Ok, we finally started our journey, still feeling excited and enthusiastic, despite of our little trials and tribulations. Green – the most beautiful, lush green, all around us, patches of different shades painting the valleys everywhere; sheep here, cows there- simply, the sweetest idyllic British landscape you can imagine. I was mentally taking photographs with my eyes wide open, imagining how amazing it would be if we could pull the car over and take a few shots. The sky had started to cloud over and the weather changed a few times, capriciously, in the two hours it took us to get there, but it turned out it had saved the best for last. Typical British weather aside, we enjoyed a few hours of sun and warmth on the coast of Southern England that I will never forget. We parked along the road, behind other tens of cars, up on the green and dangerously leaning towards the tarmac, got out and made our way towards the long waited view. I had seen it in many photographs and I'd dreamt I would find it one day (at first, I didn’t even know its name or location), see it with my own eyes, witness the grandeur only nature can display – it’s that kind of beauty: spectacular, astonishing, jaw-dropping! A few more steps and the anticipation was unbearable! And all of a sudden, the spectacle started, all for us (and other thousands who had the same idea as us that day). We stared at it for minutes and minutes, unsure where to look first, eager to absorb in every millimetre of fabulousness, fearful we might miss a speck of this majestic painting nature created for us, mortals. Fabulous bays, incredible coves, azure water, stretches of beaches unbelievably beautiful, cliffs cut straight into by winds and waters, shapes and curves one cannot imagine; layers of rocks, curved and moulded together, folded one on top of the other, as if God played with His plasticine and had an inspirational moment. It was DIVINE! There’s no other word to describe this place nearly enough. I put my tripod up and started taking photographs, although everyone around seemed to have a mission to stop me - they were everywhere, intruding in my frames, desperate for selfies with this incredible rock. Have I ever mentioned I hate selfies? No, I didn’t. I HATE SELFIES! Phew, there… I feel better now. Although I did fall in the trap of feet selfies for once in my life! I just felt my feet would look quite cool framed by the door in the rock. Please, pardon me!  So, here I was, squeezing through these thousands of people and trying to avoid their selfies, in the attempt of immortalising the splendour of this one of a kind place. We strolled up and down the coast, went down the stairs to the beach, looked at the sun peeping through the Door, went up the stairs and down again on the other side of the beach, trying hard to catch our breath (it’s funny how you think you’re quite fit and then find yourself gasping for air doing a few stairs – they weren’t a few at all, they were many and tricky and I still wonder why people go there wearing high heels or sandals or flip-flops!!!), taking the magnificent views in. You have to go and see it! Really, no words can depict the beauty and the grandeur, the feeling it gives you, the astonishment you’re left with. You look and look again and you’re still incredulous something like this was possible to be created. And, for once, I am not afraid to use the verb “create”, although I’m a science person. There are things in this world, still,  that make you doubt…or, actually, BELIEVE. Gazing at this miracle, you feel so small and insignificant, transitory, that you can’t help yourself thinking it took nature millions or billions of years to sculpt this work of art and you’re there for a split of a split of a second to witness it. It’s a humbling experience and you wish you could stop time then and there, but of course it doesn’t – it carries on digging and digging, sculpting on those rocks, on our faces, in our hearts. That door in the rock appears like a portal to a different dimension and for a few moments you feel transported, captured by the reflections of the rays of light in the watery mirror. You count the waves passing through, you feel the pebbles under your feet and you sense the wind in your hair, playing a bit after all of that hard work it does and you fool yourself  for a moment you now have a deeper perception of life, of its meaning. You're surrounded by nature, in its purest and rawest form and you feel it: present, alive, pulsing.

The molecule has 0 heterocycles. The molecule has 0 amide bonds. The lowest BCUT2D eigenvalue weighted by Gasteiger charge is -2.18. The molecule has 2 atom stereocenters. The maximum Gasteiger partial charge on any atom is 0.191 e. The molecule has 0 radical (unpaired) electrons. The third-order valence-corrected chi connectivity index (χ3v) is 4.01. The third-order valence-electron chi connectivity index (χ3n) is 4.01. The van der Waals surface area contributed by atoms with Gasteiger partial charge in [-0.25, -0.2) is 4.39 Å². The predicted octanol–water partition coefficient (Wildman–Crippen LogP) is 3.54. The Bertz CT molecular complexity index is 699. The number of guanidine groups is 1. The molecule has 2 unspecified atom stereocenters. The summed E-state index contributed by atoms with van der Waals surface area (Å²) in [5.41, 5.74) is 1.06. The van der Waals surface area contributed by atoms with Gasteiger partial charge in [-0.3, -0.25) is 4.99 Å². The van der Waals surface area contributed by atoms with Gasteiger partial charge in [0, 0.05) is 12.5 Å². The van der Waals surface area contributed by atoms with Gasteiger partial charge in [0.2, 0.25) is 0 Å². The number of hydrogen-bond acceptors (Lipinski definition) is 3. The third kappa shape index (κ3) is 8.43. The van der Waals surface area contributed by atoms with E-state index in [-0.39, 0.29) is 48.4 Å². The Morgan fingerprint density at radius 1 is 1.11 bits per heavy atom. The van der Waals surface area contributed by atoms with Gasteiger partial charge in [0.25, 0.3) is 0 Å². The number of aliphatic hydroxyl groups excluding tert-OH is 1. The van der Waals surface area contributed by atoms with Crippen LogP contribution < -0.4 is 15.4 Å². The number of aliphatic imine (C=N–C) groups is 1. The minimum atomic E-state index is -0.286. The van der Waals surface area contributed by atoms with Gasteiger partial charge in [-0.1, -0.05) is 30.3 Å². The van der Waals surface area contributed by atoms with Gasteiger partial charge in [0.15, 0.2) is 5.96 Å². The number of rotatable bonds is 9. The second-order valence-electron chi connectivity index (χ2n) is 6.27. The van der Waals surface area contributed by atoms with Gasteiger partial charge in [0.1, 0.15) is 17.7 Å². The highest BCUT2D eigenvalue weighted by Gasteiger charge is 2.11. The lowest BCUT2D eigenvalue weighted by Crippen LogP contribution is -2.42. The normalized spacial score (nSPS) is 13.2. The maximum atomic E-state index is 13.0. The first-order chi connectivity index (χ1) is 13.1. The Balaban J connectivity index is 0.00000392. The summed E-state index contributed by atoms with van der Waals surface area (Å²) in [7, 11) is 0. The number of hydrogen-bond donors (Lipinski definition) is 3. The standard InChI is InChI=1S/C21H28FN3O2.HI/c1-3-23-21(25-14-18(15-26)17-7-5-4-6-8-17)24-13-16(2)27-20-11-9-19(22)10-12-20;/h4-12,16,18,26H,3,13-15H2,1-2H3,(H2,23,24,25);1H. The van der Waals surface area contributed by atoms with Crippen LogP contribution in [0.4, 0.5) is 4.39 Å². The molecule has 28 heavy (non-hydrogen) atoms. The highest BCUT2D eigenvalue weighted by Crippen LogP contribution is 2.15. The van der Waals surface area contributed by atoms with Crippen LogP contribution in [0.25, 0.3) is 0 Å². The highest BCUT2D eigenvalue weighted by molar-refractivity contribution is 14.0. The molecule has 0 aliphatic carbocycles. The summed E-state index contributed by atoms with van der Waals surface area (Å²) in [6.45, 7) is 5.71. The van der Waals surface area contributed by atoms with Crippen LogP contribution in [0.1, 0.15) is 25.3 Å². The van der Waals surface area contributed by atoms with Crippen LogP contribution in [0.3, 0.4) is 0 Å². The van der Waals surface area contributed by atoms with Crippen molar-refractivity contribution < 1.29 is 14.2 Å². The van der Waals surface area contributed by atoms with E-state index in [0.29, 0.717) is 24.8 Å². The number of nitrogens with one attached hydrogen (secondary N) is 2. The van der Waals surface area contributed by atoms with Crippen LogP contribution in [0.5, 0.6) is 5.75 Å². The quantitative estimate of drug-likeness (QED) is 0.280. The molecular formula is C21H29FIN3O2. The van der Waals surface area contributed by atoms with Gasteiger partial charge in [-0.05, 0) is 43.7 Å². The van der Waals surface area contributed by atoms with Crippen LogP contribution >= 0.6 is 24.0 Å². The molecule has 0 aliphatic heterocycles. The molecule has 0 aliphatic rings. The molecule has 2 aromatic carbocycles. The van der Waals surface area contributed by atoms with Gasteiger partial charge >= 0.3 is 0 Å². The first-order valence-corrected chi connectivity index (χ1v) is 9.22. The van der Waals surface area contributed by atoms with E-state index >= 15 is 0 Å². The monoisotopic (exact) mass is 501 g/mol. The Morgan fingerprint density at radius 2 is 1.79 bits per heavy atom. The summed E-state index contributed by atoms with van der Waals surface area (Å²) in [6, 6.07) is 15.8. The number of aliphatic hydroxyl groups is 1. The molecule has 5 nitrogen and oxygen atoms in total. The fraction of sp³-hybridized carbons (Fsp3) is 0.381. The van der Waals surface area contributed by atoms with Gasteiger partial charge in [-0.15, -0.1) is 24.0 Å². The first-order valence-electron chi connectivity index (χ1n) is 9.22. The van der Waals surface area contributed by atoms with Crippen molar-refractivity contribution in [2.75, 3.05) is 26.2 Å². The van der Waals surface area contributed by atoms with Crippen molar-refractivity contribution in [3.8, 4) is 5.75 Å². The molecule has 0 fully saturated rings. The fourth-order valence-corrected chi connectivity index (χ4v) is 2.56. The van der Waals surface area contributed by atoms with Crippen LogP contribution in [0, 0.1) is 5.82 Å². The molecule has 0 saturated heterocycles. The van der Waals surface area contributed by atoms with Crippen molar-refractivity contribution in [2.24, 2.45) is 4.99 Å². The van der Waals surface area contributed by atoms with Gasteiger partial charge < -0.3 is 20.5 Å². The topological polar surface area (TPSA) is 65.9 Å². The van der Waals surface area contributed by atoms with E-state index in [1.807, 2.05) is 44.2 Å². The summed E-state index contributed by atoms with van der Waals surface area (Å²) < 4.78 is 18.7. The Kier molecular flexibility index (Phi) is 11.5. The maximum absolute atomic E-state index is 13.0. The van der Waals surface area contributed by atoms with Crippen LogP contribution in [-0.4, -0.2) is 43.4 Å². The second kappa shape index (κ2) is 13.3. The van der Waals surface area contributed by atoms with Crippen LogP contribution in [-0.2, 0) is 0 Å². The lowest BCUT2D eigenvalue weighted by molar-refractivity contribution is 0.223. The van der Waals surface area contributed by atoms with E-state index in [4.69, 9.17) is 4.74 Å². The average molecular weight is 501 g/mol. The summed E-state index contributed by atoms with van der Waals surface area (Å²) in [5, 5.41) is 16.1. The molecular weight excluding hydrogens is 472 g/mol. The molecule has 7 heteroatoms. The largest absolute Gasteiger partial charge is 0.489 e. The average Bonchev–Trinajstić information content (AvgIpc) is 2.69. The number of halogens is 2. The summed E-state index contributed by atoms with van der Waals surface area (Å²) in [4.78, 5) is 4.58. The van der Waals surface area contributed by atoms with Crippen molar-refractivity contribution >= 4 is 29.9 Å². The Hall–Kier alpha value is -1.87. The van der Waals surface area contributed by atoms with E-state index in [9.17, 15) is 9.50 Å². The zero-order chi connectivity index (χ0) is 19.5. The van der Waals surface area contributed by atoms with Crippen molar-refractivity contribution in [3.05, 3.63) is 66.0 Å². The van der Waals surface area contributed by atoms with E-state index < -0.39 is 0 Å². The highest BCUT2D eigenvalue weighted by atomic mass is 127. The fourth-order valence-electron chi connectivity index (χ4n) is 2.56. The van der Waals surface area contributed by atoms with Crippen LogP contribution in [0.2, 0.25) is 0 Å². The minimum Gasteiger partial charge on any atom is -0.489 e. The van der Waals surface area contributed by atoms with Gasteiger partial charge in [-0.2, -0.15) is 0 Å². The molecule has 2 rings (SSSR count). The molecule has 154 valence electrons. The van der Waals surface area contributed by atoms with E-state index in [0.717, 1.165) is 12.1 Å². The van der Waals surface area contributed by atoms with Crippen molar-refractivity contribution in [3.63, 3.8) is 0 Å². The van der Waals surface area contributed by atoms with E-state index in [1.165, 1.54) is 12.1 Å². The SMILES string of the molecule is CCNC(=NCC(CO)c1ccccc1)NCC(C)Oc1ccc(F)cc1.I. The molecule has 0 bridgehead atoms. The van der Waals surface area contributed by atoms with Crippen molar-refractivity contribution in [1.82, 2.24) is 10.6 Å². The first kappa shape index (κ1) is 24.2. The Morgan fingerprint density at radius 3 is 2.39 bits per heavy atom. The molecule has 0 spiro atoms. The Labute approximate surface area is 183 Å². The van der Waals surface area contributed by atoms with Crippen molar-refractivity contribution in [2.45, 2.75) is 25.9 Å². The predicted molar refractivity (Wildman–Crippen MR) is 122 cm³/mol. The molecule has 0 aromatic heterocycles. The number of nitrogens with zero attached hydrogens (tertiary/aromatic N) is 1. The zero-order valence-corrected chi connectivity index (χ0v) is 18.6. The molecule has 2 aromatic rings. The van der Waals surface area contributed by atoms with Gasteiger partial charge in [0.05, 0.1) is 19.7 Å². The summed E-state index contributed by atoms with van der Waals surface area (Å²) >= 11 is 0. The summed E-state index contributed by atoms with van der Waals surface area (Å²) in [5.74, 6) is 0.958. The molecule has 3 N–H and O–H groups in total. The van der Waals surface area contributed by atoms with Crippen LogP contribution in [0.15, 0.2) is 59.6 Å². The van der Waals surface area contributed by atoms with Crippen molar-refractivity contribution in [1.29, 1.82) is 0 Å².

I took my shots (many of which ruined by a stubborn fellow photographer who was adamant to just find himself in my view – I hope I managed to do the same to him up on the white cliff, because I really tried to, persuaded by his perseverance), I engraved the images, the sounds, the smells in my memory and I made my way through the crowd, willing to come back home, but never really ready to leave that place. I wanted to stay... I wanted to rent a tent and live there like a nomad, I wanted to remain in that picture – that’s how powerful it is. Go and see it, if you can. I can’t believe I’ve been in the area for a few years now and it took me so long to finally go and see it. I won’t allow this to happen again and I can’t wait to return there and to show it to my relatives or friends who’ll come to visit us. What a memorable day I’ll make it for them! Just like mine was!